Perri Klass, M.D. / New York Times News Service

Once, experts feared that young children exposed to more than one language would suffer “language confusion,” which might delay their speech development. Today, parents are urged to capitalize on that early knack for acquiring language.

As the relatively new science of bilingualism pushes back to the origins of speech and language, scientists are teasing out the earliest differences between brains exposed to one language and brains exposed to two.

Researchers have found ways to analyze infant behavior — where babies turn their gazes, how long they pay attention — to help figure out infant perceptions of sounds and words and languages, of what is familiar and what is unfamiliar to them.

Analyzing the neurologic activity of babies’ brains as they hear language, and comparing those responses with the words the children learn as they get older, is helping explain not just how the early brain listens to language, but how listening shapes the early brain.

Differing trajectories

Recently, researchers at the University of Washington used measures of electrical brain responses to compare infants from homes in which one language was spoken to bilingual infants. Of course, since the subjects of the study ranged from 6 months to 12 months of age, they weren’t producing many words in any language.

Still, the researchers found that at 6 months, the monolingual infants could discriminate between phonetic sounds, whether they were uttered in the language they were used to hearing or in another language not spoken in their homes. By 10 to 12 months, however, monolingual babies were no longer detecting sounds in the second language, only in the language they usually heard.

The researchers suggested that this represents a process of “neural commitment,” in which the brain wires itself to understand one language and its sounds.

The bilingual infants followed a different developmental trajectory. At 6 to 9 months, they did not detect differences in phonetic sounds in either language, but at 10 to 12 months, they were able to discriminate sounds in both.

“What the study demonstrates is that the variability in bilingual babies’ experience keeps them open,” said Dr. Patricia Kuhl, co-director of the Institute for Learning and Brain Sciences at the University of Washington and one of the authors of the study. “They do not show the perceptual narrowing as soon as monolingual babies do. It’s another piece of evidence that what you experience shapes the brain.”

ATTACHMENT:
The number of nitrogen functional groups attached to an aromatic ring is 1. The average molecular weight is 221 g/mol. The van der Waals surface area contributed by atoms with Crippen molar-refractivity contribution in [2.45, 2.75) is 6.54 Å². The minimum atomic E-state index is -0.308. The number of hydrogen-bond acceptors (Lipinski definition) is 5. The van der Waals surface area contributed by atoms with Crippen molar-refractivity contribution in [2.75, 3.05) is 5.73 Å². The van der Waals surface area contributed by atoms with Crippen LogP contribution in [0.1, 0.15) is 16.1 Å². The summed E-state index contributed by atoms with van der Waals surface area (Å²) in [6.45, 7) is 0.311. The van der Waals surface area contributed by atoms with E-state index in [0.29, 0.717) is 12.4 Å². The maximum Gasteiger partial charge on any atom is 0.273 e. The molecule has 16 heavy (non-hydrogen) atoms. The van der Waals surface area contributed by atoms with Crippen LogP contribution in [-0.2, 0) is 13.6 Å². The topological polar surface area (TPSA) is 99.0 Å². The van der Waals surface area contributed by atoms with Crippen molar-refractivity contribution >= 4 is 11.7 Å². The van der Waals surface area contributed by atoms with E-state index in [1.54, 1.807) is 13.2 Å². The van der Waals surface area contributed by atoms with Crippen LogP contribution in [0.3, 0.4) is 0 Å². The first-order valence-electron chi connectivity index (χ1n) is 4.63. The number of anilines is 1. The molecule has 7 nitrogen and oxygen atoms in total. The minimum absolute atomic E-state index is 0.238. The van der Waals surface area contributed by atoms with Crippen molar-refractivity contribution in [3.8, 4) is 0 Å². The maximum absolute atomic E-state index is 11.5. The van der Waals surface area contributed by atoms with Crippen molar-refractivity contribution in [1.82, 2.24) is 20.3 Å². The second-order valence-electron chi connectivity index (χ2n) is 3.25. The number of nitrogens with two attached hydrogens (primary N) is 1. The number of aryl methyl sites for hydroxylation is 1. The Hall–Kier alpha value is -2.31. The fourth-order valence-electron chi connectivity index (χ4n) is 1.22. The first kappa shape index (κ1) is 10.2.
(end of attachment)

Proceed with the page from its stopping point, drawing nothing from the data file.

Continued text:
Learning new skills

The learning of language — and its effects on the brain — may begin even earlier than 6 months of age.

Janet Werker, a professor of psychology at the University of British Columbia, said that even in the womb, babies are exposed to the rhythms and sounds of language, and newborns have been shown to prefer languages rhythmically similar to the one they’ve heard during fetal development.

In one study, Werker and her collaborators showed that babies born to bilingual mothers not only prefer both of those languages over others — but are also able to register that the two languages are different.

And over the past decade, Ellen Bialystok, a professor at York University in Toronto, has shown that bilingual children develop crucial skills such as learning different ways to solve logic problems or handle multitasking. These skills are often considered part of the brain’s “executive function,” higher-level cognitive abilities that are localized in the frontal and prefrontal cortex.

Bilingualism in America

An estimated 9 percent of American adults are bilingual — that is, fluent in more than one language. In Europe, that figure is closer to 50 percent.

Research indicates that the ability to learn a second language decreases with age. Younger Americans, aged 18-29, are more likely to be bilingual, with 43 percent able to speak a second language, compared with 25 percent of those aged 30 to 49 and 22 percent of those aged 50 to 64.

Only 15 percent of Americans 65 and older are bilingual.

Sources: Scientific American,